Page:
In the first half of 2010, all of the regional Beveridge curves shifted outward, as did the national curve; however, they all shifted in various ways and degrees and continued to develop differently during the recovery. (See chart 5.) In the Midwest, although the initial shift in the curve was not as large as that in the other regions, by 2012 the curve had moved farther out on the grid. By contrast, the West experienced a large initial shift in its curve, but in 2012 the curve moved closer to its 2010 location, exhibiting an increase in job-matching efficiency.
Hires and separations
Hires, along with separations, demonstrate another important aspect of the labor market: worker flow. (See charts 6 and 7.) The number of hires is a procyclical measure, rising during an expansion and falling during a recession. The separations measure is more complex. There are three elements within separations: quits, layoffs and discharges, and other separations. Quits, which are voluntary separations, are a procyclical measure; layoffs and discharges, which are involuntary separations, constitute a countercyclical measure. That is, during an expansion, more people quit their jobs and fewer people are laid off. During a recession, more people are laid off and fewer people quit their jobs. These two elements countering each other, but with quits usually predominating, make separations overall a mildly procyclical measure.10 (See chart 8.) The last element within separations, other separations—which include separations due to retirement, death, and disability, as well as transfers to other locations of the same firm—tends to be procyclical. However, because of its smaller size relative to the other two components of separations, the category of other separations tends not to have a large impact on total separations. (See chart 9.)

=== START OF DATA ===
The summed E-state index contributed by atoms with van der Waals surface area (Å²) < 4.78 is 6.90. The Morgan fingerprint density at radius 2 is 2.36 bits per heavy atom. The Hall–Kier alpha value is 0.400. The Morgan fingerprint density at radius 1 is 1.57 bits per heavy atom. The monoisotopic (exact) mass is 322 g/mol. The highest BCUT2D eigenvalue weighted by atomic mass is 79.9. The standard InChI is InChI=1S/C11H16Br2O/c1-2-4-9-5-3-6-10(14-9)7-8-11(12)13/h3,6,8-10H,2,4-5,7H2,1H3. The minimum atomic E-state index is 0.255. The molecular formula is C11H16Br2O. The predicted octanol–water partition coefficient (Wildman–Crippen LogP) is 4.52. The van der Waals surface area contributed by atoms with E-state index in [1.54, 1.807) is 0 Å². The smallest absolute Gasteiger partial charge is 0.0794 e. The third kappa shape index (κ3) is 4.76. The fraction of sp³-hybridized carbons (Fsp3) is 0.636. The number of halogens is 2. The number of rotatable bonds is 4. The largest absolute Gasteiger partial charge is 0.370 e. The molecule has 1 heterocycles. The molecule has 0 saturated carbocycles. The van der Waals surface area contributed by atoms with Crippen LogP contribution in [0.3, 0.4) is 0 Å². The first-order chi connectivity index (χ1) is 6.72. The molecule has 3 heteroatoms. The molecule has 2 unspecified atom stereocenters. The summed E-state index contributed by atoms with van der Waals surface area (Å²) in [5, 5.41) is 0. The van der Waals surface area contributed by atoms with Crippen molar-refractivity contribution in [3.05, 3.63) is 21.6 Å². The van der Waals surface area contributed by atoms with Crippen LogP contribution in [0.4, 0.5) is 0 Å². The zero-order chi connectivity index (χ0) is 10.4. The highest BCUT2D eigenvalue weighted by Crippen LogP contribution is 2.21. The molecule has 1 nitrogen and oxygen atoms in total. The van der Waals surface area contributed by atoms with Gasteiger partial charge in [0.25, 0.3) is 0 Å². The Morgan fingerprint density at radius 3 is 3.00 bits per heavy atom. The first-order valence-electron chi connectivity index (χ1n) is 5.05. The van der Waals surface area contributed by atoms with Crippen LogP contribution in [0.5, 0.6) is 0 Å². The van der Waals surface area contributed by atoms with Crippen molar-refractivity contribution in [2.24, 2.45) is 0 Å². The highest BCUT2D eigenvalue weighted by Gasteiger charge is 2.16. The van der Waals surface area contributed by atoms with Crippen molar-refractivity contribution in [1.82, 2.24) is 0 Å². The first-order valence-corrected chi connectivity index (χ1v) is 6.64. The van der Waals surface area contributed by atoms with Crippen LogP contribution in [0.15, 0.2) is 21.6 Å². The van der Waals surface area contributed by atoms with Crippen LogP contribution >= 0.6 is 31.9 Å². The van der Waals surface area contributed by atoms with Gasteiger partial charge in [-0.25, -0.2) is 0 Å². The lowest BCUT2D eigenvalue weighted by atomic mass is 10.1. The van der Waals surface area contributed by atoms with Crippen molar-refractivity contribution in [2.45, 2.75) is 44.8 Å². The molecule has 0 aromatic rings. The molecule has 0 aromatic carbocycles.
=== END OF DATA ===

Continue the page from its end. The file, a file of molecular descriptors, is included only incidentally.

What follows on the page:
6 The U.S. Census Bureau defines the four regions of the United States as follows: Northeast—Connecticut, Maine, Massachusetts, New Hampshire, New Jersey, New York, Pennsylvania, Rhode Island, Vermont; South—Alabama, Arkansas, Delaware, District of Columbia, Florida, Georgia, Kentucky, Louisiana, Maryland, Mississippi, North Carolina, Oklahoma, South Carolina, Tennessee, Texas, Virginia, West Virginia; Midwest—Illinois, Indiana, Iowa, Kansas, Michigan, Minnesota, Missouri, Nebraska, North Dakota, Ohio, South Dakota, Wisconsin; West—Alaska, Arizona, California, Colorado, Hawaii, Idaho, Montana, Nevada, New Mexico, Oregon, Utah, Washington, Wyoming. This listing applies to all tabulations that follow showing estimates for the U.S. regions.
8 See, for example, Ed Crooks, “German giant says U.S. workers lack skills,” Europe News (CNBC, June 20, 2011), http://www.cnbc.com/id/43459947; and Rand Ghayad and William Dickens, “It’s not a skill mismatch: disaggregate evidence on the U.S. unemployment–vacancy relationship,” VOX, Jan. 5, 2013, http://www.voxeu.org/article/it-s-not-skill-mismatch-disaggregate-evidence-us-unemployment-vacancy-relationship.